Sunday, July 8, 2012

Assumptions



There's some news article about a family tearing down a 2 million dollar home when it was almost completed because the construction workers put the garage in the wrong place.

The crazy part, to me, was the description of the house.  Two stories with 4 bedrooms and 544 square foot pool.  So this is what I posted...

crazy people with money...her pool is a more than half the size of my apartment and my apartment is 2ba, 2bed with walk in closets.....
And then the assumptions flew about me thinking that it was wrong to correct the fault of the construction team.  Um...no.

And then someone wrote this in response.

.. So get a better job, why are you angry with people who work hard and make more? Don't blame others for your financial failures in life.
First of all, the people in this case are lawyers.  Both were former federal prosecutors.  So I paid dearly for their posh pads.  I can say whatever I want to about it.

Secondly, I'm not angry.  I think it's ridiculous to be spending so much on a second home.  Why do they even need it?  It seems wasteful, gluttonous, and greedy.  Build yourself an extra house and call it tiny in comparison to your mansion.  Hummmm......

And then they make the assumption that I have some sort of financial failures...which I don't.  There are millions of people in debt or worse situation then we are in.  Outside of our upside down mortgage we don't have any debt.  Let me repeat that.  Outside of a mortgage (which is normal for most middle class peoples) we have no car loans, student loans, credit card debt, speedy loans, bank loans, hospital bills, etc etc.  Nada zip.  The only people we owe anything to is Bank of America, but then they sorta owe us as we have an account with them there and therefore they make money off us too.

Someone made the assumption that I was disgusted out of jealousy.  And I assure you, dear friends, I am not jealous.  Disgusted of someone's flagrant expenditures, yes.  Jealous?  No.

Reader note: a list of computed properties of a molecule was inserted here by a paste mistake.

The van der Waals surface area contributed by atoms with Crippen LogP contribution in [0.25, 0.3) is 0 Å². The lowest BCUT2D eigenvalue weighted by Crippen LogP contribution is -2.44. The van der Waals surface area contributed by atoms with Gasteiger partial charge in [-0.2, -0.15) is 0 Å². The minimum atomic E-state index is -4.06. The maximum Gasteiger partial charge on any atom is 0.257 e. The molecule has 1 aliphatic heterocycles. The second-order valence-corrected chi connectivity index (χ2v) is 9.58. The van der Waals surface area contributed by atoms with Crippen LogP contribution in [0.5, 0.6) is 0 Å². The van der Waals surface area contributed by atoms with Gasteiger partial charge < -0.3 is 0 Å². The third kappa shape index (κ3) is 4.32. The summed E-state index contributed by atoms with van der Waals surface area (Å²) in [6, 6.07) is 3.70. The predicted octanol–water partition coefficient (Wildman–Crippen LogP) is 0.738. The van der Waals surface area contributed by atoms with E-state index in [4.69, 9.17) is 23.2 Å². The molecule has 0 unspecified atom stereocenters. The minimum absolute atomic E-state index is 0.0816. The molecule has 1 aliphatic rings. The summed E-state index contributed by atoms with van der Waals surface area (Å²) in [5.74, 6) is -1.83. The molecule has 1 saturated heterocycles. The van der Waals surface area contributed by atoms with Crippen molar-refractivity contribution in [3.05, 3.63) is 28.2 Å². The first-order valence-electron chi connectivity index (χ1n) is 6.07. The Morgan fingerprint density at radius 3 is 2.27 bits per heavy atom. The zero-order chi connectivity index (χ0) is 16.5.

I became a teacher knowing that I would make peanuts the rest of my life and get flack for it.  But I became because a teacher because I know that I would have the greatest impact.

Now maybe those two former feds felt the same way when they became lawyers, but they aren't making any good impacts with their house being torn down and saying "it's not a big deal."

I'm of the opinion that you only need enough money to feed your family, care for your family's health, and put a roof over their head.  A second house doesn't qualify.

If I ever won the lottery, I would first pay off the mortgage and cut ties with Bank O' Greed and Pork Barrel Bail Outs, and then put some money into a college fund for my children.  The rest I wouldn't keep.  Not one red cent.  I'd give it to someone who truly needs it.   Not here in the states, but somewhere so they can pull themselves out of poverty.  I'd invest it into teachers in another country, or wells or to provide animals or seed for farmers.

And that's how it is for most people who've experienced some amount of poverty.  The poorest give until it hurts while the wealthy barely skive from their 1 percent.  And we all know what Jesus thinks about that.

So Ms. Assumptions and those who don't get it.  Yes, it's crazy.  It's crazy that two public servants are building a second house when most people are struggling to find a job.  It's crazy that people need help and we're arguing over whether they have a right to tear down a house because the construction crew messed it up.

And that's America.  It's 1st world problems that don't really matter.

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